• Get to know your boss's contacts so you will recognize names when they call. Identify yourself by name and who you work for. When people call and are unfamiliar with your voice they will know right away by your greeting that they have the right number and you are available to assist them. If you don't know the answer, take down their name and number and tell them you will get back to them as soon as possible and then ask around to get the answer and return the call.
  • On the first e-mail contact with someone, introduce yourself and tell them who you are working for and what you are doing for them. For example, Hello, My name is Patricia Robb. I am [Insert Name]'s new assistant. I will be handling the scheduling of this meeting... Make sure your signature line is complete with name, who you work for, company name, phone and fax. If they are receiving an e-mail from you they will have your e-mail address, but some companies have a standard signature line they like you to use and include the e-mail address. You should always go by your company policy. If you don't know what it is, the HR Manager will be able to assist you.
  • Look in your document management system and look at letters, memos and e-mails that have gone out to get an idea of what kind of work you will be doing and the style for saving documents.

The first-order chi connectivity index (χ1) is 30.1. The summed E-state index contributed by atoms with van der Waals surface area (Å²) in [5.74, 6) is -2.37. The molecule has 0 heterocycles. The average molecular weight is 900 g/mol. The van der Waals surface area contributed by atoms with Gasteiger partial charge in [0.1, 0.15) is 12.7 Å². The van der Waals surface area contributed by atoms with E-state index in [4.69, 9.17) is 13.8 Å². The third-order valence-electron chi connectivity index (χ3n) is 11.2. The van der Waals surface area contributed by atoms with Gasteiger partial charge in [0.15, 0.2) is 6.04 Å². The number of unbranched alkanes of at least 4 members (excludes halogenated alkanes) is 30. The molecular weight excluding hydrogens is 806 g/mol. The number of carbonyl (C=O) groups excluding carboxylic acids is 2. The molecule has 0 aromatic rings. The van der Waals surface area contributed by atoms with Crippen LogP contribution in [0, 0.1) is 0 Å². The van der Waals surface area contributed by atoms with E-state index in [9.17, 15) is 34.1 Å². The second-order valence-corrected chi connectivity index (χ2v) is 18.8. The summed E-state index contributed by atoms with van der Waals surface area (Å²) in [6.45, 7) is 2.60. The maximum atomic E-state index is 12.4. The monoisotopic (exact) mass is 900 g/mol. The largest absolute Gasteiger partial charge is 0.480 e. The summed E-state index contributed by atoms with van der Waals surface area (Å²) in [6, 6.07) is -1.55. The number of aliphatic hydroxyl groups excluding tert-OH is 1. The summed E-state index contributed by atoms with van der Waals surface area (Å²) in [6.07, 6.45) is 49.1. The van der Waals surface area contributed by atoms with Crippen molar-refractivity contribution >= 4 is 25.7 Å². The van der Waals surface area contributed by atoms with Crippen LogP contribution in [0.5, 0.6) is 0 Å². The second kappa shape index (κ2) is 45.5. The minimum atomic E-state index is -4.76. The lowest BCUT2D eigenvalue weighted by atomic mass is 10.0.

• If you see your boss searching through the file cabinet, offer your assistance. Write down what he or she is looking for and ask when they will need it by and tell them you will look after it. Your new co-workers should be able to assist you. They are hoping to get you up to speed quickly to relieve their workload and are usually more than happy to help out.
  • Give your boss confidence when they ask you to do something by repeating back to them what they have asked you to do. They will then see that you understood the request. Be sure to write things down when asked to do something. It gives people reassurance that it will get done when they see it on your list of things to do.
  • Some good people to know in an organization are the mailroom staff, the accounting staff and the IT staff. Take the time to introduce yourself to these important service people. You will be calling on them often. It is a good idea to have them on your side.

2 comments:

Barbara Swafford said...

Hi Patricia,

This is great advice for "the new kid".

As much as it's difficult for the new person coming on board, it's also difficult for the existing employees and boss as well. Being as helpful as possible can make all the difference in the world.

Patricia Robb said...

Thank you for taking the time to comment Barbara. I read an article a lawyer wrote about how to handle your first assistant. I had never thought of it from the boss's point of view, but it would have its own challenges too, especially if you have never had an assistant before.